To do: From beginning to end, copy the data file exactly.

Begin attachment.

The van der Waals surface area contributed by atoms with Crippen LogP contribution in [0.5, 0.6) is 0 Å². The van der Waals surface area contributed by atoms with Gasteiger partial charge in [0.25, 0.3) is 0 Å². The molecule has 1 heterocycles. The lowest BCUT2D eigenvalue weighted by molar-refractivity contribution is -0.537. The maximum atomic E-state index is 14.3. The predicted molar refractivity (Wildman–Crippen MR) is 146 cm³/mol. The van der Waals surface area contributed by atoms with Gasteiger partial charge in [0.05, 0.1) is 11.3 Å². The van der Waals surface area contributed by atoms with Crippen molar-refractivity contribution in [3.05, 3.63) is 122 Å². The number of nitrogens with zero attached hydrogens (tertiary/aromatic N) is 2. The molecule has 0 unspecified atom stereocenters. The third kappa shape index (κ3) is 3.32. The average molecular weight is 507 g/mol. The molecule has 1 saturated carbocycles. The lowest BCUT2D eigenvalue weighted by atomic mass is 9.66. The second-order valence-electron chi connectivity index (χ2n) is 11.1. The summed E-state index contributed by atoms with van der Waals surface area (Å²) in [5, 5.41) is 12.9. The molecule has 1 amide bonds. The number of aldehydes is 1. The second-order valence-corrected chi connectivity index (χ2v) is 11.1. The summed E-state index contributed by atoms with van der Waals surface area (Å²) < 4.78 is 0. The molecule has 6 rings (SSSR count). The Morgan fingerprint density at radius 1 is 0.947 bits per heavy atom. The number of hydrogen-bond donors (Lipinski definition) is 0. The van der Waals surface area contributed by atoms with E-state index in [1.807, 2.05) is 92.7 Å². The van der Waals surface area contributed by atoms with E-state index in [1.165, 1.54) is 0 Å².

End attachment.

The van der Waals surface area contributed by atoms with Crippen LogP contribution in [0.5, 0.6) is 0 Å². The van der Waals surface area contributed by atoms with Gasteiger partial charge in [0.25, 0.3) is 0 Å². The molecule has 1 heterocycles. The lowest BCUT2D eigenvalue weighted by molar-refractivity contribution is -0.537. The maximum atomic E-state index is 14.3. The predicted molar refractivity (Wildman–Crippen MR) is 146 cm³/mol. The van der Waals surface area contributed by atoms with Gasteiger partial charge in [0.05, 0.1) is 11.3 Å². The van der Waals surface area contributed by atoms with Crippen molar-refractivity contribution in [3.05, 3.63) is 122 Å². The number of nitrogens with zero attached hydrogens (tertiary/aromatic N) is 2. The molecule has 0 unspecified atom stereocenters. The third kappa shape index (κ3) is 3.32. The average molecular weight is 507 g/mol. The molecule has 1 saturated carbocycles. The lowest BCUT2D eigenvalue weighted by atomic mass is 9.66. The second-order valence-electron chi connectivity index (χ2n) is 11.1. The summed E-state index contributed by atoms with van der Waals surface area (Å²) in [5, 5.41) is 12.9. The molecule has 1 amide bonds. The number of aldehydes is 1. The second-order valence-corrected chi connectivity index (χ2v) is 11.1. The summed E-state index contributed by atoms with van der Waals surface area (Å²) < 4.78 is 0. The molecule has 6 rings (SSSR count). The Morgan fingerprint density at radius 1 is 0.947 bits per heavy atom. The number of hydrogen-bond donors (Lipinski definition) is 0. The van der Waals surface area contributed by atoms with E-state index in [1.807, 2.05) is 92.7 Å². The van der Waals surface area contributed by atoms with E-state index in [1.165, 1.54) is 0 Å².